Wednesday, July 23, 2014


On Sunday we went to Joe's bee huddle at Beechwood Farms about varroa mite treatments. He told us a lot of interesting stuff about thymol and formic acid.

After the bee huddle, Joe was meeting our 4H group to pull the shallow supers off of the 4H hive at Beechwood Farms, and we decided to stay. I wasn't really dressed for the occasion, although I did have a veil, so I decided to observe up close. Brenda and the apiariuli and some other visitors observed from afar. Joe and four young fully clad 4H wee-bees and I went up to the hive. It consisted of two deeps with three shallow supers above it. This hive started life in April from a nuc and swarmed and still has three honey supers on it!

The bees were quite calm during the operation, but although the wee-bees had all their gear on, three of them still managed to get stung, two on their unprotected ankles (there were a lot of bees on the ground) and one on his hand when he grabbed a bee. I got stung too. I got up too close to the hive to watch Joe check whether the hive was queen right, when a wayward bee flew up my shorts. It didn't hurt much, but boy it left an ugly wound, my ugliest yet.

Last night we went out to Joe's farm to extract the honey from the frames. All of the 4H kids got a small honey bear of the honey. Our kids shared a taste with us, and boy it was delicious, very light, with a strong taste of vanilla. I've never tasted honey like it before. Joe says the honey of the Allegheny valley is really good, and I agree. I hope that Monongahela valley's is just as good! Joe and Shane and I and two of the 4H kids bottled the rest in half-pound jars. You can purchase these at the Audubon Nature Store at Beechwood Farms Nature Reserve. We got forty three and a half pounds of honey from that April nuc!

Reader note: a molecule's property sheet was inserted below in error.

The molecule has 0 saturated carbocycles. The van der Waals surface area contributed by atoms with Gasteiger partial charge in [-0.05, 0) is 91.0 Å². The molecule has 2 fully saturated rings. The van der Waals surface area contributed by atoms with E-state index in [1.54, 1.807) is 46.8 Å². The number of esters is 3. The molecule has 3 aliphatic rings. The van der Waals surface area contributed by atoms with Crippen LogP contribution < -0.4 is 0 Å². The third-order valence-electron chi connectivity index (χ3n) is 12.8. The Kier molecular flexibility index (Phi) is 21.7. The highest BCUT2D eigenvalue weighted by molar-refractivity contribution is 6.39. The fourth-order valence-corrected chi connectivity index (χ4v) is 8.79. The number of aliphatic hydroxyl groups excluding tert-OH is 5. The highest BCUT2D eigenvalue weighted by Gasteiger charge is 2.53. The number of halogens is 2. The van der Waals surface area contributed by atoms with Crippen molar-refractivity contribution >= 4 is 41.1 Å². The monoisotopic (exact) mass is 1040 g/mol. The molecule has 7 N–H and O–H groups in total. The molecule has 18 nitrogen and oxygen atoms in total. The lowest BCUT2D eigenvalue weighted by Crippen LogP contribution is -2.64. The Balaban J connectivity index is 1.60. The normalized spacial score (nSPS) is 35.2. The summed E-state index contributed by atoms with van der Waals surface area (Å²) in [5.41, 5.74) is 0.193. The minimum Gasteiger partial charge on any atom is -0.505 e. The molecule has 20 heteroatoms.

The apiariulus was rolling around in Joe's clover and managed to get stung on the back of his wrist. All that running around barefoot in our clover, and he doesn't get stung, but after just a little while in Joe's, and he gets stung, and in the hand yet! Well that makes four of us with stings, only the apiariella has escaped so far, although she keeps happily insisting that she gets stung all the time. I sure hope she doesn't find out what a real sting feels like!

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